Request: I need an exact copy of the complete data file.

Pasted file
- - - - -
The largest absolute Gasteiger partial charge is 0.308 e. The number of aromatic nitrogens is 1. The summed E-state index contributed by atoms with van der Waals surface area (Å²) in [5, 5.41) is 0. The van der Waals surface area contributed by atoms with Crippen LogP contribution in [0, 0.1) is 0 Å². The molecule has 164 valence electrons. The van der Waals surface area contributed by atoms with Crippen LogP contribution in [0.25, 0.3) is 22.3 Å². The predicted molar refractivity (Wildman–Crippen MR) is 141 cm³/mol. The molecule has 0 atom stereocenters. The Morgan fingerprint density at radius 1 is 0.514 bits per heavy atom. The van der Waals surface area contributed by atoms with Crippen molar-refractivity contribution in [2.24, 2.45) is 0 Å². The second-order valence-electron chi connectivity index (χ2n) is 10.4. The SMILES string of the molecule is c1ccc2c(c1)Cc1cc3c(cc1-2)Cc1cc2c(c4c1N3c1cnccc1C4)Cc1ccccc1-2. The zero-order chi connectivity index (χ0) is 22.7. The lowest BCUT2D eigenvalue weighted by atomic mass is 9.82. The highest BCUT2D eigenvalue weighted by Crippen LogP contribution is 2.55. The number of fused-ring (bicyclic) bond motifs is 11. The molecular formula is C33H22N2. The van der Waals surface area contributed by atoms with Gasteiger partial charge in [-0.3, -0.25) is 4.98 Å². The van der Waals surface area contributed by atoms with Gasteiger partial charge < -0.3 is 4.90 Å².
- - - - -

The largest absolute Gasteiger partial charge is 0.308 e. The number of aromatic nitrogens is 1. The summed E-state index contributed by atoms with van der Waals surface area (Å²) in [5, 5.41) is 0. The van der Waals surface area contributed by atoms with Crippen LogP contribution in [0, 0.1) is 0 Å². The molecule has 164 valence electrons. The van der Waals surface area contributed by atoms with Crippen LogP contribution in [0.25, 0.3) is 22.3 Å². The predicted molar refractivity (Wildman–Crippen MR) is 141 cm³/mol. The molecule has 0 atom stereocenters. The Morgan fingerprint density at radius 1 is 0.514 bits per heavy atom. The van der Waals surface area contributed by atoms with Crippen molar-refractivity contribution in [2.24, 2.45) is 0 Å². The second-order valence-electron chi connectivity index (χ2n) is 10.4. The SMILES string of the molecule is c1ccc2c(c1)Cc1cc3c(cc1-2)Cc1cc2c(c4c1N3c1cnccc1C4)Cc1ccccc1-2. The zero-order chi connectivity index (χ0) is 22.7. The lowest BCUT2D eigenvalue weighted by atomic mass is 9.82. The highest BCUT2D eigenvalue weighted by Crippen LogP contribution is 2.55. The number of fused-ring (bicyclic) bond motifs is 11. The molecular formula is C33H22N2. The van der Waals surface area contributed by atoms with Gasteiger partial charge in [-0.3, -0.25) is 4.98 Å². The van der Waals surface area contributed by atoms with Gasteiger partial charge < -0.3 is 4.90 Å².